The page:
Posts Tagged ‘Housing Starts,Margin of Error’

Housing Starts Rise In November, But With A High Margin Of Error

December 22, 2010

Housing Starts Dec 2008-October 2010The number of single-family Housing Starts increased in November, adding 30,000 units as compared to October.

The Census Bureau defines a “housing start” as a home on which construction has started.

November’s starts represents a 7 percent increase from the month prior. However, if you see the Housing Starts story online or in the papers, you’ll notice that the press is calling the market gain at 4 percent.

So which result is right? The answer is both.

The government’s monthly Housing Starts data is published as a composite report; lumping activity among 3 separate housing types into a single, group reading.

The 3 housing types are:

  1. Single-family homes (i.e. 1-unit)
  2. Multi-unit homes (i.e. 2-4 units)
  3. Apartments (5 units or more)

The group reading is a fair description of the market and it’s easy-to-understand. As a result, it’s what the press tends to report. However, for home buyers in Utah , it’s the single-family category that’s most relevant.

 

The reason why single-family homes accounted for 84% of November’s Housing Starts is because that’s the type of home that most buyers buy. Few purchase 2-4 unit properties, and even fewer buy entire apartment complexes.

That said, it’s possible that November’s Housing Starts data is wrong. Within the press release, the government placed an asterisk next to the data, indicating that the figure’s margin of error exceeds its actual measurement.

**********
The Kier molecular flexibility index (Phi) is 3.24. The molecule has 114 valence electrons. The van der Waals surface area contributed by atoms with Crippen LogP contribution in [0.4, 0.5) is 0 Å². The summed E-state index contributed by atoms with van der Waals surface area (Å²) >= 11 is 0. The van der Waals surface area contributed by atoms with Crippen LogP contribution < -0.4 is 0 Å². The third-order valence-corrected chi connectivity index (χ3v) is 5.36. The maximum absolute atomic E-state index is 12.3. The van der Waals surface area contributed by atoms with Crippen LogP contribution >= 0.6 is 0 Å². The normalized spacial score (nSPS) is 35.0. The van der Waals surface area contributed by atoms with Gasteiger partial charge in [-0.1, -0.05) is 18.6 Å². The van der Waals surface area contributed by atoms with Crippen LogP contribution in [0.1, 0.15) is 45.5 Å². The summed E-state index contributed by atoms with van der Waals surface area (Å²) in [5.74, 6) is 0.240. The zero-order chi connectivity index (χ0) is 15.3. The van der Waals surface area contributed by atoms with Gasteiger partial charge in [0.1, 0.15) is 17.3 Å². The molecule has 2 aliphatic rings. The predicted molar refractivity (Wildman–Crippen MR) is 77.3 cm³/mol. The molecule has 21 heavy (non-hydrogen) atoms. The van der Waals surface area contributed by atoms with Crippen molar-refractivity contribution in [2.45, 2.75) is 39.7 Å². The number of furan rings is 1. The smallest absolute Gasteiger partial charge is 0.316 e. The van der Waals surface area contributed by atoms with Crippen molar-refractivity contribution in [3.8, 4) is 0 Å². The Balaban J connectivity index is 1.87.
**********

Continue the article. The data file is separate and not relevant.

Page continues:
Against a 7 percent gain, the reported margin of error is 13.5%. There is no statistical evidence, therefore, to prove the actual change was different from zero.

If Housing Starts did fall in November, it will help to reduce the housing inventory, which will, in turn, help keep home prices high. For home sellers, this could mean good news. Fewer homes for sale increase competition among buyers.

Housing Starts Rise In August, But By Less Than The Headlines Report

September 23, 2010

Housing starts September 2008 - August 2010The number of single-family Housing Starts rebounded in August, climbing 4 percent from July’s 14-month low.

A “Housing Start” is defined as a home on which construction has started and the August increase represents 18,000 single-family units nationwide.

If you only read the headlines, however, you would think the data was stronger. This is because the Housing Starts data is actually a composite of 3 types of homes — single-family, multi-family, and apartments — but  the press tends to lump them all three together.

As a sampling, here are a some headlines on the story:

  • US Stock Futures Rise After Housing Starts Surge (WSJ)
  • Housing Starts At 4-Month High, Hint At Stability (Fox)
  • Housing Starts Jump 10.5% In August (Marketwatch)

Now, it’s not that the news is wrong, per se, it’s just not necessarily relevant.  Few home buyers  are buying multi-family homes or entire apartment complexes. Most buy single-family and, for the first time since April, single-family starts are on the rise — just not by as much as you’d believe from the papers.

Even still, we can’t be entirely sure that the August Housing Starts data is accurate anyway.

A footnote in the Department of Commerce report shows that, although single-family starts are said to have increased 4 percent, the data’s margin of error exceeds its actual measurement, meaning the data has “zero confidence”.

In other words, starts may have dropped in August, but it’s something we won’t know for sure until revisions are made later this year.